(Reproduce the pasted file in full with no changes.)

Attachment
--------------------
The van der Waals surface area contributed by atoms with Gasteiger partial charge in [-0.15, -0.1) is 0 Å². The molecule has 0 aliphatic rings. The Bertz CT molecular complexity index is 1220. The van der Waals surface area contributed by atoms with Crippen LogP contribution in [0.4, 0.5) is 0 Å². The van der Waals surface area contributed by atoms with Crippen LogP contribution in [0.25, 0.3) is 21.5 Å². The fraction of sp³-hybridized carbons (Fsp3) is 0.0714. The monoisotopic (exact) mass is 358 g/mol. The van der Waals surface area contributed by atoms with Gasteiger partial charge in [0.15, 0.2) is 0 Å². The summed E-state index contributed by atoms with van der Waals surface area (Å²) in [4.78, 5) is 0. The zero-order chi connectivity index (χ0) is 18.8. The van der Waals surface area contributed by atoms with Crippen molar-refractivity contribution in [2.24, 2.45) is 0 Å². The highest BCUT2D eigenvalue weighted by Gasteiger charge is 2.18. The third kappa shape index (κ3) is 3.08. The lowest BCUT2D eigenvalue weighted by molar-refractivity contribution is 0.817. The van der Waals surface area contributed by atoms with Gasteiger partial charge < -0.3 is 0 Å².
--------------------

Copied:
The van der Waals surface area contributed by atoms with Gasteiger partial charge in [-0.15, -0.1) is 0 Å². The molecule has 0 aliphatic rings. The Bertz CT molecular complexity index is 1220. The van der Waals surface area contributed by atoms with Crippen LogP contribution in [0.4, 0.5) is 0 Å². The van der Waals surface area contributed by atoms with Crippen LogP contribution in [0.25, 0.3) is 21.5 Å². The fraction of sp³-hybridized carbons (Fsp3) is 0.0714. The monoisotopic (exact) mass is 358 g/mol. The van der Waals surface area contributed by atoms with Gasteiger partial charge in [0.15, 0.2) is 0 Å². The summed E-state index contributed by atoms with van der Waals surface area (Å²) in [4.78, 5) is 0. The zero-order chi connectivity index (χ0) is 18.8. The van der Waals surface area contributed by atoms with Crippen molar-refractivity contribution in [2.24, 2.45) is 0 Å². The highest BCUT2D eigenvalue weighted by Gasteiger charge is 2.18. The third kappa shape index (κ3) is 3.08. The lowest BCUT2D eigenvalue weighted by molar-refractivity contribution is 0.817. The van der Waals surface area contributed by atoms with Gasteiger partial charge < -0.3 is 0 Å².